More significantly, she’s looking forward to seeing the Boucher Forest become a preserved area that citizens can benefit from. In 2019, the municipal council allocated $800,000 to the Fondation Forêt Boucher to create the Parc de la Forêt Boucher, expected to open in 2021. The city owns a little more than 50 per cent of the forest and is working to acquire 75 per cent of it. But Bureau doesn’t want to stop there.
“I think we need to acquire the most possible and aim to attain as close to 100 per cent of that land,” she said.
Despite some local discontent, a significant development set to hit the ground is the $44 million reconstruction of Place des Pionnier on rue Principale – home of Aylmer’s library. Expected to begin in 2021 and be finished by 2025, the project features a three-storey building with a two-floor library and other city service spaces.
Sympathizing with the locals’ sense of attachment to the 30-plus year-old structure, Bureau said its destruction notice was a tough pill to swallow.
“We know that people in the Aylmer sector are attached to the Place des Pionniers,” she said. “So, it was difficult to say that we’re going to demolish it.”
But after discussions with municipal council and engineers, she concluded that it was the right decision, adding that working with nearby businesspeople to reduce the economic impact of the construction will be crucial.
During her campaign, Bureau noted that Aylmer residents were very preoccupied by the lack of quality core services, like road repairs, snow removal and garbage disposal. Since 2017, the municipal council has augmented the city’s snow-removal budget by $1.2 million, while also investing an additional $300,000 in spring sweeping, which allows the city to paint pedestrian crossways a couple of weeks earlier, Bureau said.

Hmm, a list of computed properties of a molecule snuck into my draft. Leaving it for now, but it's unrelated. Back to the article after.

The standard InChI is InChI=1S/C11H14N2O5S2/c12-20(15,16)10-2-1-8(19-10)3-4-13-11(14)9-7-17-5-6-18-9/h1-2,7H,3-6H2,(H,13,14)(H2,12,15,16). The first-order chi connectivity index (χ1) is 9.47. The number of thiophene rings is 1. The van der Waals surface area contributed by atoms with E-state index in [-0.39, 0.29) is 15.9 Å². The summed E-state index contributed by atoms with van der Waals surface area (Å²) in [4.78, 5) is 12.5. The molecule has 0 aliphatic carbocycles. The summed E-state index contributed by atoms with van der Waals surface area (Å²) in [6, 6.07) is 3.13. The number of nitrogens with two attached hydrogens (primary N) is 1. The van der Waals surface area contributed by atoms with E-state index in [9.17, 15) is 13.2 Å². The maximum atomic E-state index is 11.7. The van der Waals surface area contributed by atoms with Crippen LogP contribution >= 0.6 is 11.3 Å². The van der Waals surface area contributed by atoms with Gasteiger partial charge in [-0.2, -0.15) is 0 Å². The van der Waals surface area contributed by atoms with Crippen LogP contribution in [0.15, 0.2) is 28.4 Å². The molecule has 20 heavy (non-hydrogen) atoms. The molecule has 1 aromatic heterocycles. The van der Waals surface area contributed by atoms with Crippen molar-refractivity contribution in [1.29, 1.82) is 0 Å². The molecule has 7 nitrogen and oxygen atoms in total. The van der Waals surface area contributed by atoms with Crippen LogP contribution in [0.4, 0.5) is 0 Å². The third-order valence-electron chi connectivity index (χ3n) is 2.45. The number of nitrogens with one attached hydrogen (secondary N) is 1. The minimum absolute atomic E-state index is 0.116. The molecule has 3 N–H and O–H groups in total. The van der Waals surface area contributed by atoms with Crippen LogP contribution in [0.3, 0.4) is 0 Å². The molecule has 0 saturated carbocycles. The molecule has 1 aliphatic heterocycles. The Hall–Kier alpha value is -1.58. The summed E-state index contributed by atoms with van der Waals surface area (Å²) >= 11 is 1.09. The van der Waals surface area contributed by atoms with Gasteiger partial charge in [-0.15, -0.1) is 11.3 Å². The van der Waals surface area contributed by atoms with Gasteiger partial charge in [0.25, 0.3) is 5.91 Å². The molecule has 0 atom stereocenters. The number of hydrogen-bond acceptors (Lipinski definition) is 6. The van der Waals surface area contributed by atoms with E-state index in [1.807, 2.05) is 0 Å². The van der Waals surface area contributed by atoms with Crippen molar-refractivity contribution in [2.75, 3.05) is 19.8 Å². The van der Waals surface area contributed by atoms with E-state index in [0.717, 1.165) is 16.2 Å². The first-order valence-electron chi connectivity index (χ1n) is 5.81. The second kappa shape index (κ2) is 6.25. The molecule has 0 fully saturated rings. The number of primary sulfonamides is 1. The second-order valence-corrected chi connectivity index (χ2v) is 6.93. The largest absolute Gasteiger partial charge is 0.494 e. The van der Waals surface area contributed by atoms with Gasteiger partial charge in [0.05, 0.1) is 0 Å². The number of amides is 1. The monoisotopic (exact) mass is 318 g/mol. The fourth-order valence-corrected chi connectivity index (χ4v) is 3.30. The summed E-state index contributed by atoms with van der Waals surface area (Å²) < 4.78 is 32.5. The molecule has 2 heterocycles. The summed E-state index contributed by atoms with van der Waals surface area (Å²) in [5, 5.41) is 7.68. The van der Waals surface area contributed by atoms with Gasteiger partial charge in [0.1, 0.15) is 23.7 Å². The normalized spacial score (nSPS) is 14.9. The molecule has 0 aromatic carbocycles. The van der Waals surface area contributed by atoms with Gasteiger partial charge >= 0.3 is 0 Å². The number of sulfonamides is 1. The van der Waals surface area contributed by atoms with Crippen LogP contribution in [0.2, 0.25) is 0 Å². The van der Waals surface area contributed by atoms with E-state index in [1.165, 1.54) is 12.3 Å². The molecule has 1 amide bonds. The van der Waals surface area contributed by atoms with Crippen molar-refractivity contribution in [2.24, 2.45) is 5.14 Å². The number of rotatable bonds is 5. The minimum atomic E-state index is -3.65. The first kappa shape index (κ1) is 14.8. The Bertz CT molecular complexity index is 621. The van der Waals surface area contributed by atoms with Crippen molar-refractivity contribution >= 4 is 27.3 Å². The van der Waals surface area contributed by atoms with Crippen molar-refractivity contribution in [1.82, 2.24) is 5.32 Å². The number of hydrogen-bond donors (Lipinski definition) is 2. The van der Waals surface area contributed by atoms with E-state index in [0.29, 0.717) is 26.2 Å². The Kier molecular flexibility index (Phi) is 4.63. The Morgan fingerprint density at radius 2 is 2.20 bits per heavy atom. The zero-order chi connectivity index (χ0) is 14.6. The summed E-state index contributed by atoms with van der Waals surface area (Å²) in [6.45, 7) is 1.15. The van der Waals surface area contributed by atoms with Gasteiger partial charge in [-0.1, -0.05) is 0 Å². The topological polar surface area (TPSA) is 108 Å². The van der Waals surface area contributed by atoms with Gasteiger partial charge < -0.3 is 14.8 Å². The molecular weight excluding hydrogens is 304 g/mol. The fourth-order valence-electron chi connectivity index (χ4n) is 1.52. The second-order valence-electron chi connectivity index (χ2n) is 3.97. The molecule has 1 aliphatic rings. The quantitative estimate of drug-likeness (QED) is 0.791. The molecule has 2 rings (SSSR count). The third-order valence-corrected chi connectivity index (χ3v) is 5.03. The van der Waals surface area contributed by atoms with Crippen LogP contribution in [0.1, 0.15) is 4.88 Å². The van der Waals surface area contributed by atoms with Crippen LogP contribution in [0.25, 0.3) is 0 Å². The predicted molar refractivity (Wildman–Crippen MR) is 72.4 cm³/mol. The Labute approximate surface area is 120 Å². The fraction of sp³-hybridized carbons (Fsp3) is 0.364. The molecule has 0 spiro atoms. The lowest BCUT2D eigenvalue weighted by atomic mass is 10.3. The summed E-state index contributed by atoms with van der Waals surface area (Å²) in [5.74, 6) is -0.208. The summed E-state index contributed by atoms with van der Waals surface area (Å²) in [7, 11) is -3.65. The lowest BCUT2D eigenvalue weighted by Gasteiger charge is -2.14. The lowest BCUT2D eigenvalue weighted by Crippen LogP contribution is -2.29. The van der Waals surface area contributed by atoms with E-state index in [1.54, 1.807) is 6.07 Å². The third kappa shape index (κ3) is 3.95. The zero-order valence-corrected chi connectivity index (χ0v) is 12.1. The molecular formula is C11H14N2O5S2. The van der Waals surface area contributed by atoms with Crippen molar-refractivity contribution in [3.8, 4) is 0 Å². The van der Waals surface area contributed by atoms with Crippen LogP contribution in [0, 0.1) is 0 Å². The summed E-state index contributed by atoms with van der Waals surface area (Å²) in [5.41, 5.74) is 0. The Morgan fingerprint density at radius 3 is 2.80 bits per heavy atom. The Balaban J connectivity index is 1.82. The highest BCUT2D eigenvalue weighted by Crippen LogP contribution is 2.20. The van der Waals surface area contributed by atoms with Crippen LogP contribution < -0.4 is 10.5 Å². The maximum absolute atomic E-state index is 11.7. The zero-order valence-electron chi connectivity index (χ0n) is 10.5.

The city also invested a little more than $25,000 to re-establish its free compost distribution program, in which Aylmer residents showed the highest participation rate of any sector, and has augmented the number of garbage and recycling containers in Old Aylmer, Bureau said. She added that, this spring, municipal council will discuss measures to extend the life expectancy of the city’s pavement.
In her district, Bureau noted two parks that would benefit from municipal investments, with the creation of Parc Spartan, on rue Spartan and the reinvigoration of Parc Tiberius, on rue Tiberius, both of which should be completed by the end of her mandate.
Also in the Aylmer district, the expansion of the Centre Communautaire Entre-Nous on rue Front has taken plenty of Bureau’s attention. Located in a relatively disadvantaged neighbourhood, Bureau said that the project holds particular importance to her.
She explained that the municipal council had recently applied to the provincial government for a $1 million grant from a fund called the Programme d’aide financière aux infrastructures recréatives et sportives, for an expansion project. A response on whether the grant is approved will be given this fall and then municipal council will decide on a timeline for the project.
Looking forward to the rest of her mandate, Bureau knows her biggest priority remains the improvement of Aylmer’s core services.
“I want to continue down the path of deploying actions that will allow us to reinforce the belief that Old Aylmer is an extraordinary place to live,” she said.
For big projects, the Marina and Parc des Cèdres, the sports complex in the west and the new library in Old Aylmer will take up plenty of her time and energy.